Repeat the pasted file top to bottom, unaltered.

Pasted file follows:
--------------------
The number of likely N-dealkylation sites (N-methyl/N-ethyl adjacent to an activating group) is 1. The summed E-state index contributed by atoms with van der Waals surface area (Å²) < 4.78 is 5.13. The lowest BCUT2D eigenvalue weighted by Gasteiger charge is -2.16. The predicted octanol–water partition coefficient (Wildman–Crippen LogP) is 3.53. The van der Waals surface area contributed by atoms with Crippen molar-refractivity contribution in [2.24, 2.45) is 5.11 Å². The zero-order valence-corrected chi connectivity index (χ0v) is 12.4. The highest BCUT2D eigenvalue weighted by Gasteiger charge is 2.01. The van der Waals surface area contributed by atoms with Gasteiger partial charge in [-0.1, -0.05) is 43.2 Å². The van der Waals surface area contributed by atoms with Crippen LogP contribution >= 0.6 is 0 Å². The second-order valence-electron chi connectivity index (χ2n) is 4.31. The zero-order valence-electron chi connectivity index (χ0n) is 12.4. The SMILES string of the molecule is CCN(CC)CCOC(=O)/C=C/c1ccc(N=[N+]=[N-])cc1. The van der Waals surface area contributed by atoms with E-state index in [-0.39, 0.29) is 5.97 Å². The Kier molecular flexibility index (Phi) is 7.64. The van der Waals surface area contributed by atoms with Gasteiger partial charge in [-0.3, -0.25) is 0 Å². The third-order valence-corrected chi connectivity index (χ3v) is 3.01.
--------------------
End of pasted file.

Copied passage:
The number of likely N-dealkylation sites (N-methyl/N-ethyl adjacent to an activating group) is 1. The summed E-state index contributed by atoms with van der Waals surface area (Å²) < 4.78 is 5.13. The lowest BCUT2D eigenvalue weighted by Gasteiger charge is -2.16. The predicted octanol–water partition coefficient (Wildman–Crippen LogP) is 3.53. The van der Waals surface area contributed by atoms with Crippen molar-refractivity contribution in [2.24, 2.45) is 5.11 Å². The zero-order valence-corrected chi connectivity index (χ0v) is 12.4. The highest BCUT2D eigenvalue weighted by Gasteiger charge is 2.01. The van der Waals surface area contributed by atoms with Gasteiger partial charge in [-0.1, -0.05) is 43.2 Å². The van der Waals surface area contributed by atoms with Crippen LogP contribution >= 0.6 is 0 Å². The second-order valence-electron chi connectivity index (χ2n) is 4.31. The zero-order valence-electron chi connectivity index (χ0n) is 12.4. The SMILES string of the molecule is CCN(CC)CCOC(=O)/C=C/c1ccc(N=[N+]=[N-])cc1. The van der Waals surface area contributed by atoms with E-state index in [-0.39, 0.29) is 5.97 Å². The Kier molecular flexibility index (Phi) is 7.64. The van der Waals surface area contributed by atoms with Gasteiger partial charge in [-0.3, -0.25) is 0 Å². The third-order valence-corrected chi connectivity index (χ3v) is 3.01.